2021 is already over and data shows that cybersecurity will become a more vital topic for organisations worldwide. Cybercrime Magazine has already published a forecast that cybercrime will cost the world 10,5 trillion dollars annually by 2025.
And if that year seems far away to you, let’s look at some data and trends:
- Nearly ½ of all cyber attacks (43%) are aimed at SMEs. And only 14% of them have a proper cybersecurity strategy in place – data from Accenture.com;
- A report titled “State of Cybersecurity” by Ponemon Institute, are outlined the 3 biggest threats to organisations – phishing and social engineering attacks, devices being stolen, and breach of credentials;
- Embroker.com published a report with cyber attack information for 2021 where they show that the costs of a cyberattack continue to trouble organisations months and years after the incident.
The fact is that there have been major increases in the numbers and the frequency of the most major types of cyber attacks (check the report from Embroker.com above). In this article in our blog, we will focus on the biggest cyber attacks and data breaches of the year.
We don’t want to scare anybody. Just put caution in your mind. You are going to pay the price for the level of cybersecurity in your organisation. It is better to be before you get hacked. Here is the list of the most interesting cyber attacks and data breaches we picked for you:
2021 was the year marked by the Pegasus Spyware Scandal. The software developed by the NSO group in Israel became a prime news story. Over 50 000 phone numbers worldwide were potential targets of this software. 1000 of them were traced to their owners and guess what – they belonged to people who should not be in the scope of surveillance by the software. They belonged to politicians and high-ranking officials and the already mentioned journalists and human rights activists. It is stated that countries like the UAE, India, Morocco, and Azerbaijan used it to spy on local journalists. The scandal still unfolds and will probably be a major story in 2022 as well. One of the most recent events is related to the fact that Cambridge University halted a deal for over 400 million pounds with the UAE over the findings of the scandal.
Some might argue that this is not a major cyberattack or data leak. However, it is one of the biggest in the NFT world. With the growing popularity of NFTs as digital assets, we think it deserves to be showcased.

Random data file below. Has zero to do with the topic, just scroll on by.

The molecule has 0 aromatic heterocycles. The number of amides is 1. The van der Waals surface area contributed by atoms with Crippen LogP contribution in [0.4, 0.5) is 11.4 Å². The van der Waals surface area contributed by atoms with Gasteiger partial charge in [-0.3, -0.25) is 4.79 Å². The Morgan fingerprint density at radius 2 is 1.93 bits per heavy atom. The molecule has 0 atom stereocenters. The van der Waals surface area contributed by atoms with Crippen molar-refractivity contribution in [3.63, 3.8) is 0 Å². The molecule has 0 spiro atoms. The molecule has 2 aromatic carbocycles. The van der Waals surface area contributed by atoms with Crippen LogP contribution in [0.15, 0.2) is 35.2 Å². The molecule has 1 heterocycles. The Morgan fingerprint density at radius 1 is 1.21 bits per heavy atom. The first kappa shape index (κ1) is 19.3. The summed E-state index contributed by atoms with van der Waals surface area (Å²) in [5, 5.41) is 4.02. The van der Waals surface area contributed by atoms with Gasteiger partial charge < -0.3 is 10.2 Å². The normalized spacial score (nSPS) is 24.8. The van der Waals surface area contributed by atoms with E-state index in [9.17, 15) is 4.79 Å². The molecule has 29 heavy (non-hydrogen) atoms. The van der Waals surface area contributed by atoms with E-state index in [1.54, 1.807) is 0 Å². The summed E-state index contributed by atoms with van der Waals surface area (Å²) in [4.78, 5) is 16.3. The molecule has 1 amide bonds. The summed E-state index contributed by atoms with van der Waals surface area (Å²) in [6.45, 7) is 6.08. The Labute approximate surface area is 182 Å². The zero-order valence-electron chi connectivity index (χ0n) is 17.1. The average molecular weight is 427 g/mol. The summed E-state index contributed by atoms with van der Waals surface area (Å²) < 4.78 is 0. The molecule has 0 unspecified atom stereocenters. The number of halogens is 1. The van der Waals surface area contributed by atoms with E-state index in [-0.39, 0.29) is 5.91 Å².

The story got in the news of media like BBC and CNN. And it is very interesting to follow it. Here is what happened:
- An art collector paid a large amount of over $330 000 for what he thought was an original Banksy NFT artwork;
- Once he made the bid in an auction and it was accepted, the money was transferred and the auction was over. And then the victim realised he was frauded;
- The case caught the attention of the media and became a major news story;
- The money was returned to the victim.
Yes, there was a happy ending to all of this, but later on, it was found out that probably the website of Banksy was hacked and this was the root of the whole thing. A cybersecurity expert told the BBC that he warned Banksy’s team about vulnerabilities on the website of the artist several times and had no response. And since there is no official comment yet, this seems the most likely scenario.
This one is particularly interesting because it is most likely a result of negligence in most cases. The breach took place back in September. User names and passwords of around 87 000 users from around the world leaked due to a hacker attack. All of them were 87,000 FortiGate SSL-VPN devices. The leak happened after attackers exploited an unpatched “CVE-2018-13379 at the time of the actor’s scan.” (stated by the company).
Fortinet states that this was an old flaw in security they fixed back in 2019. Since then they communicated with their customers to make the needed updates to fix these issues. However, The Hackers News wrote that: “CVE-2018-13379 also emerged as one of the topmost exploited flaws in 2020, according to a list compiled by intelligence agencies in Australia, the U.K., and the U.S. earlier this year.”.
Although the company warned about the problem many times and offered a solution, the customers didn’t seem to take the measures needed. And this made the leak of user names and passwords possible.
For the cherry on top, we left the top 3 data breaches for the year, according to securitymagazine.com:
- Facebook — 553 million accounts from 106 countries containing e-mails and other information;
- LinkedIn – 700 million users – almost 93% of all registered accounts;
- Cognyte — Over 5 billion data records. Some of them contained passwords and other information.
These cases are only a few selected ones. There are many more stories similar to those. Cybercrime will get more vicious and more widespread. However, countermeasures can be taken. You just have to make cybersecurity a priority for your organisation. Remember that this is not a one-time effort. It is a constant and evolving process that needs to adapt to the needs you have. The first step is realizing you need to take measures.